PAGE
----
With more than 220 years of service to the nation, the U.S. Coast Guard is a military, multi-mission maritime organization that safeguards the U.S. economic and security interests. From the oil platforms of the northern Arabian Gulf to the interior rivers, to an increasingly open and accessible Arctic, the Coast Guard ensures the safety, security, and stewardship of our maritime domain.
Demand for the Coast Guard’s unique capabilities has never been higher. Facing new challenges has required it to organize more efficiently and manage operations more effectively. What is the U.S. Coast Guard strategic direction? How will steadying the service make the U.S. Coast Guard ready for today and prepared for tomorrow? Admiral Robert Papp, commandant of the U.S. Coast Guard, joined me on The Business of Government Hour to explore these questions and so much more.
On the History and Evolving Mission of the U.S. Coast Guard
“I like to describe the Coast Guard as a series of mergers and friendly takeovers over a course of two centuries,” declares Admiral Papp.
On the Importance of Steadying the Service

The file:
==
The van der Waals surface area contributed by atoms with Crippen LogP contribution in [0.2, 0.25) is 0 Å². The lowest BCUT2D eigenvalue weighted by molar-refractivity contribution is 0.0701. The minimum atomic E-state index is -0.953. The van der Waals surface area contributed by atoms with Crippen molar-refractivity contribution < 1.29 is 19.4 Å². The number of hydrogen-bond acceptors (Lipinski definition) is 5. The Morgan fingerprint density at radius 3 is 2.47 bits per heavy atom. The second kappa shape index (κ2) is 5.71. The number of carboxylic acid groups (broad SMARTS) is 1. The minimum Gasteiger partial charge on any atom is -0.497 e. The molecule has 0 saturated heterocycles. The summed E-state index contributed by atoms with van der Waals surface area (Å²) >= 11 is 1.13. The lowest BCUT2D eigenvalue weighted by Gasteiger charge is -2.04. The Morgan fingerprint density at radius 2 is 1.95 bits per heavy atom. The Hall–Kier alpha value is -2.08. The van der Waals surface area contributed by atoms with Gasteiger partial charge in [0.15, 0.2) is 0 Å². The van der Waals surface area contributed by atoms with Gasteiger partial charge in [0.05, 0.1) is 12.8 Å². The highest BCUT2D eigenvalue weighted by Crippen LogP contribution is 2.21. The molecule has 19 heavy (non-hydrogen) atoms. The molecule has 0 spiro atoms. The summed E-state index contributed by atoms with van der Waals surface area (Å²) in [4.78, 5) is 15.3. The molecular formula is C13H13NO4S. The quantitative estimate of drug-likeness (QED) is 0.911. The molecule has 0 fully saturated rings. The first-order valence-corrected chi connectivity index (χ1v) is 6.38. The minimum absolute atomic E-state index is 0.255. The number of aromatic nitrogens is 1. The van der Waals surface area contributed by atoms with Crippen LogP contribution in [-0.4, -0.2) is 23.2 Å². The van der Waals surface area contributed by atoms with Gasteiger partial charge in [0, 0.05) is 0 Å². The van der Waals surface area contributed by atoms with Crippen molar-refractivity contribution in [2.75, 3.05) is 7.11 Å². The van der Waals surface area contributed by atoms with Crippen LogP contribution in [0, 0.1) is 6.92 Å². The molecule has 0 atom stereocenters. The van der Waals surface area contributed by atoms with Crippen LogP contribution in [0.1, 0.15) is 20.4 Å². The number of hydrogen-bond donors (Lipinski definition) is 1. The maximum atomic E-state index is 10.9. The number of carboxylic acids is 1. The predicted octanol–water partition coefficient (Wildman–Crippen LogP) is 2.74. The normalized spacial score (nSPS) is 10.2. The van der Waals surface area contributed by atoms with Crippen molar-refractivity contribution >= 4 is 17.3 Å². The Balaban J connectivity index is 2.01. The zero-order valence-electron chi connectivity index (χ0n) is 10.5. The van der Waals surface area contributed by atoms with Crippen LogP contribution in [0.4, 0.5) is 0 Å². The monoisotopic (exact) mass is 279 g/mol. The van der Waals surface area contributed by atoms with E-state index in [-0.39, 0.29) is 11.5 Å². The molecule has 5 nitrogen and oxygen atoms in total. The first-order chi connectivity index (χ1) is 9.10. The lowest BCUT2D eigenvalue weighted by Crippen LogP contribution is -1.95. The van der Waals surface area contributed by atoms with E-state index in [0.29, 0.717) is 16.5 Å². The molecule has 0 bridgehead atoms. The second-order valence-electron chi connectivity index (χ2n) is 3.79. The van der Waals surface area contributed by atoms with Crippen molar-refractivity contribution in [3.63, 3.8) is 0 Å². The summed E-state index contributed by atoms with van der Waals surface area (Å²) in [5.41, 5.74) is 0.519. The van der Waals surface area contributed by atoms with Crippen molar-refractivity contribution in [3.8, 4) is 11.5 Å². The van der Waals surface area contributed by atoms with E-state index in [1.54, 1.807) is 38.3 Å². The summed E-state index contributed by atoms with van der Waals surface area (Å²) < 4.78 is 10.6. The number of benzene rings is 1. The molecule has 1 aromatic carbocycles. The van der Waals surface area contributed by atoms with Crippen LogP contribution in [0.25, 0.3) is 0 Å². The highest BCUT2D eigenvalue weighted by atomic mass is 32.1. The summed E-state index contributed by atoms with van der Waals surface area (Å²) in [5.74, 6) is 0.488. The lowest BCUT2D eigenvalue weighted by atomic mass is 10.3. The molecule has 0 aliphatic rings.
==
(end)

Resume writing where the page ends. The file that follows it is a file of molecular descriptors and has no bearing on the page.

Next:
“It’s not just the ships and the aircraft, it’s also the people. We’d been through 10 years of rapid growth since 9/11 with increasing responsibilities. In addition to increasing responsibilities, both my predecessors had embarked upon major structural reorganization within the Coast Guard,” admits Admiral Papp.
On Leading the Nation’s Maritime Engagement in the Arctic
“We’ve operated in the Arctic before, primarily with icebreakers and doing research. There’s been an absence of human activity year-round in the Arctic, but that’s changing now,” explains Admiral Papp.
On Being a Sailor and Leader
"There are many people that make a lot of money writing fancy books talking about leadership theory. To me it’s all seemed very simple. You’re given a job and you’ve got to get a job done. Every leader should have clearly defined responsibilities, the authority to carry out the job, and then be held accountable. When I joined the Coast Guard all I wanted to do was to go to sea and be a ship captain. I was fortunate to be able to get that opportunity for a major segment of my career. It formed my view of life and how things worked because when you’re on a ship if you’re a captain, you quickly realize you can’t get the job done by yourself. You’ve got to work through your officers. You need to make sure they are all aligned with your philosophy, goals, and objectives, and then use them to manage the crew and your resources to get the job done—[leading] is working through others. Recently, I was sent an essay on leadership with all kinds of fancy diagrams. I sent it back and said you have to simplify it. I couldn’t understand it, yet I can understand simple concepts like authority, responsibility, and accountability. I don’t think it has to be more complicated."